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Resolving Family Conflicts

When you take the big picture view of the family and see it as an interconnected system, it becomes easier to transform conflict into connection.

Systems Centered Training, or SCT, is a tool I use all the time. SCT can actually tell you what phase of development the family is in. Systems Centered Training is about working with individuals, couples, families, business, organizations, social systems and being able to understand why it is that they are not moving forward in a way that they say they want to move forward. It sheds light on what’s happening that gets in the way of them realizing the goals they would like to actualize. It was developed by Dr. Yvonne Agazarian. I use it in couples work, with individuals, with family business members, and with other groups. I use it with families where they have absolutely kind of given up and feel maybe we can’t work all this out. We will all just go back to our silos, do our job and try and manage it. Let’s just not make it any worse.

In SCT, “the system” is in whatever particular context that you set. So, if it’s two siblings talking, that is a system and you can begin work there. They may rest in the larger system of the family, and the family may rest in the larger system of the family business. Each time you work, you assess the current boundaries of the system.

Change one part of a family dynamic, and the whole system adjusts accordingly
Systems are dynamic as any one part influences the rest. You can take one part of it, like the two siblings, and say it is part of a sub-system. It is a small group. However, they are influenced by the context in which they reside, which includes the rest of the siblings, the parents system, the extended family, the business and it all interrelations.

When you try and say the problem is all in the person you are in individual psychology. While Individual psychology can be helpful, we human beings are social animals so we reside within a system that influences us. We respond and react to that larger system. When we are in these systems, and something bothers us, and we feel like we are not heard, or we are irritated with something, or we are frustrated what usually happens is we drop into ourselves and we lose our membership power in the system. We just react to the system rather than deciding we can connect to the system.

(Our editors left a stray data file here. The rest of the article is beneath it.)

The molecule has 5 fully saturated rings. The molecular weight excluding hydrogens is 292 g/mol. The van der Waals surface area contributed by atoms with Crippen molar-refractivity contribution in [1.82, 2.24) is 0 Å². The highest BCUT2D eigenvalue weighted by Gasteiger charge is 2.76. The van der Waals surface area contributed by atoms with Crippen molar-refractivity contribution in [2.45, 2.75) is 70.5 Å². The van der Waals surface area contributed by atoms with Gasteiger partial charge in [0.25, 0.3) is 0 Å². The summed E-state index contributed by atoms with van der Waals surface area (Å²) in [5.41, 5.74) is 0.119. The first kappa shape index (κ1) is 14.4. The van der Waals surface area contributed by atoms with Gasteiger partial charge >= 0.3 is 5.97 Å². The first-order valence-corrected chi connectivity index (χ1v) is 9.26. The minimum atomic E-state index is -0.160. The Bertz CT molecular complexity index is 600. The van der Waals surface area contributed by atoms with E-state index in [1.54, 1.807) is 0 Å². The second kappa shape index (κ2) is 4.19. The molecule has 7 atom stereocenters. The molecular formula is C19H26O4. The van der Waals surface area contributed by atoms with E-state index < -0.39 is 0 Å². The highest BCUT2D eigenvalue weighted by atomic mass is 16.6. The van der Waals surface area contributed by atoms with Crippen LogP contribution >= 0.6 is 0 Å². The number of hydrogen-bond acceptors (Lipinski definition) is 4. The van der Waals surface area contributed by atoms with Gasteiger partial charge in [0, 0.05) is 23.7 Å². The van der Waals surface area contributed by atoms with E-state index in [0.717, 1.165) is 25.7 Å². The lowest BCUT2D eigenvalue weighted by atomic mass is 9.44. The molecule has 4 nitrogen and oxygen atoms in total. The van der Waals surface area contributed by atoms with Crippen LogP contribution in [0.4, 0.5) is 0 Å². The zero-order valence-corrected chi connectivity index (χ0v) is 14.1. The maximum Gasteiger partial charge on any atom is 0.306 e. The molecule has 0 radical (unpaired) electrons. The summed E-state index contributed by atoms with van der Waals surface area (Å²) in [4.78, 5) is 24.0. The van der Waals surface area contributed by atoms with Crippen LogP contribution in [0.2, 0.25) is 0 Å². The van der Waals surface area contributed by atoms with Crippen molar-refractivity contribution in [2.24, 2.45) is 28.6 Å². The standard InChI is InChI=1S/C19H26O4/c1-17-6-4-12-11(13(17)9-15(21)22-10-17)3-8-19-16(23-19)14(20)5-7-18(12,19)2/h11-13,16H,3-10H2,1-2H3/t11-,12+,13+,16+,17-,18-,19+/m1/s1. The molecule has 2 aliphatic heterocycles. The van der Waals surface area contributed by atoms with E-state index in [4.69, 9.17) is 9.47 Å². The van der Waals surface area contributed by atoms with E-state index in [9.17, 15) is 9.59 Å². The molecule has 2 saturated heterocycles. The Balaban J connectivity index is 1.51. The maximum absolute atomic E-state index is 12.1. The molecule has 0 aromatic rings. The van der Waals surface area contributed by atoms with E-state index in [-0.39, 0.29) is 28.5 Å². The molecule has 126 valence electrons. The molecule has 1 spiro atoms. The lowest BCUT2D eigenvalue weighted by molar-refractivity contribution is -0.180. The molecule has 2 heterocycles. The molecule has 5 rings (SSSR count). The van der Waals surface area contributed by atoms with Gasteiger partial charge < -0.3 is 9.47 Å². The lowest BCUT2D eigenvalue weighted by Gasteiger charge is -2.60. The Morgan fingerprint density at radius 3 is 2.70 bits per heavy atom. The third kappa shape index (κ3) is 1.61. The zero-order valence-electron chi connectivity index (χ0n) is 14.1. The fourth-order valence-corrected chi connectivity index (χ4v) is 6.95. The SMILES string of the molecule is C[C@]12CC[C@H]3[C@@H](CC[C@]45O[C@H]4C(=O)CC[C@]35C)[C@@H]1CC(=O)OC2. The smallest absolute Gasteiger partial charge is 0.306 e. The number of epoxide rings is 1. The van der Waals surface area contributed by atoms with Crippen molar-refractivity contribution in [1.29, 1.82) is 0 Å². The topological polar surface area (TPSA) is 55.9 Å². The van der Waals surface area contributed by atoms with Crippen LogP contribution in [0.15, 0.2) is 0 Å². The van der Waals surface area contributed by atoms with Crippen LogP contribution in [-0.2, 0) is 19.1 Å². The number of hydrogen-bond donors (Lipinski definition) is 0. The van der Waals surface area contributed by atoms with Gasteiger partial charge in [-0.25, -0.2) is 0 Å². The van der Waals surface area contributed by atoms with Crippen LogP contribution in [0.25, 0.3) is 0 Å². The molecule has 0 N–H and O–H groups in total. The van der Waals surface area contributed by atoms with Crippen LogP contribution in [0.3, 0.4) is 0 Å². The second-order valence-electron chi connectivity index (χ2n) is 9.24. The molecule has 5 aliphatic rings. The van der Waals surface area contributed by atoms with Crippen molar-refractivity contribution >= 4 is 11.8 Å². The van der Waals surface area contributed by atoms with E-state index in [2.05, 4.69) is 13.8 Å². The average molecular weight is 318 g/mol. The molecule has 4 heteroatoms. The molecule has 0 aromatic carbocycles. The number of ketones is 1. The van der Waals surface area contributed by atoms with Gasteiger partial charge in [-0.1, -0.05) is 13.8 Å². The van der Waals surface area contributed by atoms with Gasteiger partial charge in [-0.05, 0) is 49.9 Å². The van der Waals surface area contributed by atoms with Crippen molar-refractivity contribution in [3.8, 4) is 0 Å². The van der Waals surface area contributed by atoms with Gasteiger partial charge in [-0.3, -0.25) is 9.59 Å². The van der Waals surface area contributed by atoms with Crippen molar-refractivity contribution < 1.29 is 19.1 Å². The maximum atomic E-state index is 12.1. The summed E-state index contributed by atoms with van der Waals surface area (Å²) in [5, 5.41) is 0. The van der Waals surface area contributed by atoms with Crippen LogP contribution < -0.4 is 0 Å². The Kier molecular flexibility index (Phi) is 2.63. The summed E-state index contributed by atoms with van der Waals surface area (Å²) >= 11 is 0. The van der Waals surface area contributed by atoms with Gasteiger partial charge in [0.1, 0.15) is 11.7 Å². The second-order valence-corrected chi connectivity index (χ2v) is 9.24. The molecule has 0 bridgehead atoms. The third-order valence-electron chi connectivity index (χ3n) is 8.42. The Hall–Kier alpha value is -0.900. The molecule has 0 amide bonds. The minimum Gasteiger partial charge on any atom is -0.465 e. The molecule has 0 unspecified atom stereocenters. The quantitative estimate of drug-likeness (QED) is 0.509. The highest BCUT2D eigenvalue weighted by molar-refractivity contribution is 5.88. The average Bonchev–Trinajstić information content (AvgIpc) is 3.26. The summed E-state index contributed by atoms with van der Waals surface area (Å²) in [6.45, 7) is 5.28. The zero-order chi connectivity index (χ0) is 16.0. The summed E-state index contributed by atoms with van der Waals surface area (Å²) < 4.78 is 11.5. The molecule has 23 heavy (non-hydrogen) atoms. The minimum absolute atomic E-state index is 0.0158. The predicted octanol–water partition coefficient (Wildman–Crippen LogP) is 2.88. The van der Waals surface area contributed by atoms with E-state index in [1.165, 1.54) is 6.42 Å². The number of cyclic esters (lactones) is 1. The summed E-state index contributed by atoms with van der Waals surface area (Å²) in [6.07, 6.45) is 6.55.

SCT suggests these questions: What can I find in the discussion I am having that I can agree with?, or What part could I agree with? Once there is awareness the awareness, “maybe I can’t agree with everything, but something could be there”, then things start to change.

SCT came out of psychotherapy. The founders were thinking about how to teach other people since there are certain protocols that work and others that don’t work. SCT is about training people in what works. Just as you would go to a trainer to learn how to be safe in the gym and more effective in using the weights, or you would work with a coach to get ready for a marathon. There is a step function and phases in learning how to run well. So, you get a coach who paces you so you don’t injure yourself in getting ready for that marathon.

SCT is the same in that you are training people in how to form sub-groups. How can even two people function as a group? How can they form a “we” that honours the best of both of their intentions without getting stuck and polarizing about how the other person is “too different”—the business is too different to connect to; the parents are too different to connect to, or siblings are too different to connect to.

Coaching in SCT can help your family connect
Working with SCT, I help clients find some ways to connect that feel right to them. Once people feel that somebody is trying to connect with them, they start to drop some of their defenses and start to be interested in what’s going on; somebody is actually listening to them.

All groups, all families, come together for any conversation around a task with a certain degree of questioning:

  • What is required of me?
  • What is going on here?